‘No need for legislation’ – Singaporean groups protest against possible law on fake news

Various groups in Singapore have launched a fight against potential legislation intended to curb the spread of fake news on social media.

Following the news of the launch of a Select Committee on Deliberate Online Falsehoods, several prominent community groups and public figures have issued open statements arguing against the need for a law against fake news.

Among them include journalist and activist Kirsten Han, who, writing in The Washington Post, said: “Disinformation is an issue worth tackling. But responses need to be carefully balanced against curbs on freedom of expression, and cannot be undertaken with haste. Singaporeans don’t need more laws to tell us what we can or cannot say; what we need are genuine engagement and openness, so we can be better equipped to come to our own conclusions.’

Others include New York-based group Singapore Unbound, former Straits Times editor and media commentator Cherian George and the Association of Women for Action and Research (AWARE).

Their formal responses to the Home Affairs and Laws’ proposals have been collated by Han and published as follows:

Singapore Unbound: “The meaning of individual facts is always, and already, embedded in narratives. As such, Singaporeans should be exposed to all competing narratives and be trained to discern between them. This training is best conducted in schools through the study of literature and history. To revitalize the study of the humanities prepares all Singaporeans to respond with discernment to “deliberate online falsehoods.”

Cherian George, professor of Media Studies at Hong Kong Baptist University: “We would be better off strengthening the public’s capacity to deal with disinformation. Reliable, public-interest media remain the best antidote to deliberate falsehoods. Behavioural scientists also recommend inoculating people against untruths by making them more savvy about disinformation methods. Quality media and a forewarned public have been cited as key reasons why Russian disinformation was much less effective in last year’s German elections than anticipated.”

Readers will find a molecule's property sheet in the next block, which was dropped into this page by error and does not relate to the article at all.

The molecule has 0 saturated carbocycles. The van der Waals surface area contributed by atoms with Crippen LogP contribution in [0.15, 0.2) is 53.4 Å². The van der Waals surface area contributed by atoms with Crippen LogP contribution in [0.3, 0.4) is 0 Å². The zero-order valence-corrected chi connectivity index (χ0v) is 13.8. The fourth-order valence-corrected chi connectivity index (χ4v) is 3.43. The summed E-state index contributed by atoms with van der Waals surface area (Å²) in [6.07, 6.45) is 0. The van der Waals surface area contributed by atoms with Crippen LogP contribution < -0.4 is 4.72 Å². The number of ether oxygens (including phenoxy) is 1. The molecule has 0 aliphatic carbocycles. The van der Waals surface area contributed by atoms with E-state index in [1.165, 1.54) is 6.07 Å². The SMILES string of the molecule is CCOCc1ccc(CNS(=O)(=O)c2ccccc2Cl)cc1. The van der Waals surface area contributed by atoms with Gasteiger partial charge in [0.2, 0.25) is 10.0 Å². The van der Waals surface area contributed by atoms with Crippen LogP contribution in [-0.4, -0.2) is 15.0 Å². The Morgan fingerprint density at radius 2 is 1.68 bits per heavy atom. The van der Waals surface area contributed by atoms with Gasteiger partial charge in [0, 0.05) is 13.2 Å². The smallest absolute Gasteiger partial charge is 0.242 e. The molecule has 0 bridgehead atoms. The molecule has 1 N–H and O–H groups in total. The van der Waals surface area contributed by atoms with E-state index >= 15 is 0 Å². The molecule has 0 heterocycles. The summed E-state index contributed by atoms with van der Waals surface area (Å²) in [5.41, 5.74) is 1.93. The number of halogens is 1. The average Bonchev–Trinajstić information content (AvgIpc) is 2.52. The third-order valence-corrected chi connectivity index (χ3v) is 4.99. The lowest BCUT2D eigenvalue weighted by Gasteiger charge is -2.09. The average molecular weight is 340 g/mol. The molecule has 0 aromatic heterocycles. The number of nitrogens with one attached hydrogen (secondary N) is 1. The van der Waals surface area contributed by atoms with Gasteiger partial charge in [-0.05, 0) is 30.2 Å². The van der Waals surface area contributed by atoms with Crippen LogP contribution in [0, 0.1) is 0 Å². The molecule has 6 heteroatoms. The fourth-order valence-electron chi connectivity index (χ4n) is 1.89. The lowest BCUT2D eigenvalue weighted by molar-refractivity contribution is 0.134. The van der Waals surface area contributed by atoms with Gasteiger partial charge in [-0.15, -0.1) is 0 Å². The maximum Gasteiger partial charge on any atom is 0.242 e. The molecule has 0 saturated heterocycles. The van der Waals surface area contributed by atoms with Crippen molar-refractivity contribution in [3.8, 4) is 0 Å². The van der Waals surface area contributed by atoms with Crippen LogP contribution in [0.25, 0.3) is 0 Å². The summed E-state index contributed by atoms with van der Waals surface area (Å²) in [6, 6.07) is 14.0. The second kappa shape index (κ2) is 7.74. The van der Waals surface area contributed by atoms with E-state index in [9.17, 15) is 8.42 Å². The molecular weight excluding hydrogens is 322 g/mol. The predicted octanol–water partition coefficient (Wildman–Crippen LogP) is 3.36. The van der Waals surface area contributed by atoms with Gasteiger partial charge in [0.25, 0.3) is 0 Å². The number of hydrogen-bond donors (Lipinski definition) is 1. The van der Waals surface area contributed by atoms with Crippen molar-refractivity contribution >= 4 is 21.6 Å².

AWARE: “While there is reasonable concern about how social media may shape media consumption, we argue for upstream education instead of downstream censorship wherever possible.”

Independent newspaper The Online Citizen has also thrown its hat in the ring with the following video submission:

In total, the Select Committee has received a total of 162 written submissions, the chairman of the committee Charles Chong confirmed yesterday. Not all of these have been made public.

According to the proposal submitted to form the committee in January, “online falsehoods pose real and serious challenges”.

The document read: “The incidents around the world demonstrate the serious nature of the issues. Singapore should not wait for an incident to occur. We have to learn from the experiences of other countries what the risks are, and what can be done about them. We should be prepared ahead of time.

“There needs to be a wide-ranging conversation about our response to these challenges as a country and a society.”

The committee hearings will be held throughout the month from March 14. The ministry has been contacted for further comment.


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